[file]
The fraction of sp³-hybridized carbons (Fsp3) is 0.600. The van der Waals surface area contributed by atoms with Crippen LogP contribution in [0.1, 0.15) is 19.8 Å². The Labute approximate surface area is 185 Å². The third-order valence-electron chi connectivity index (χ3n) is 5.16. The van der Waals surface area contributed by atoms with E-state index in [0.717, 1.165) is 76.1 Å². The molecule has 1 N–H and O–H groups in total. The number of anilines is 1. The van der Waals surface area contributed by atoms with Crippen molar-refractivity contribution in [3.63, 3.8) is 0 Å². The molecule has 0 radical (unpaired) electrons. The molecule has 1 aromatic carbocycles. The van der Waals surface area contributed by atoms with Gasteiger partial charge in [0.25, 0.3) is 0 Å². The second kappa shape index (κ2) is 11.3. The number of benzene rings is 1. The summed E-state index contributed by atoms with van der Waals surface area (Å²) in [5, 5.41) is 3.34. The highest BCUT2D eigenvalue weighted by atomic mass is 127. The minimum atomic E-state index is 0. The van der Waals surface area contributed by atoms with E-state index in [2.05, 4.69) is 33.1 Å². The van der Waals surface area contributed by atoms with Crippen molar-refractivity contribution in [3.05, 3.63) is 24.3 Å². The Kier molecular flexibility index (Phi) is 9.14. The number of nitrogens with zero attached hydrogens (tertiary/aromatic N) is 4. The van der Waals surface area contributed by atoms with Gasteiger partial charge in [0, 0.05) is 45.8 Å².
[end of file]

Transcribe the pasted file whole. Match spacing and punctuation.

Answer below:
The fraction of sp³-hybridized carbons (Fsp3) is 0.600. The van der Waals surface area contributed by atoms with Crippen LogP contribution in [0.1, 0.15) is 19.8 Å². The Labute approximate surface area is 185 Å². The third-order valence-electron chi connectivity index (χ3n) is 5.16. The van der Waals surface area contributed by atoms with E-state index in [0.717, 1.165) is 76.1 Å². The molecule has 1 N–H and O–H groups in total. The number of anilines is 1. The van der Waals surface area contributed by atoms with Crippen molar-refractivity contribution in [3.63, 3.8) is 0 Å². The molecule has 0 radical (unpaired) electrons. The molecule has 1 aromatic carbocycles. The van der Waals surface area contributed by atoms with Gasteiger partial charge in [0.25, 0.3) is 0 Å². The second kappa shape index (κ2) is 11.3. The number of benzene rings is 1. The summed E-state index contributed by atoms with van der Waals surface area (Å²) in [5, 5.41) is 3.34. The highest BCUT2D eigenvalue weighted by atomic mass is 127. The minimum atomic E-state index is 0. The van der Waals surface area contributed by atoms with E-state index in [2.05, 4.69) is 33.1 Å². The van der Waals surface area contributed by atoms with Crippen molar-refractivity contribution in [3.05, 3.63) is 24.3 Å². The Kier molecular flexibility index (Phi) is 9.14. The number of nitrogens with zero attached hydrogens (tertiary/aromatic N) is 4. The van der Waals surface area contributed by atoms with Gasteiger partial charge in [0, 0.05) is 45.8 Å².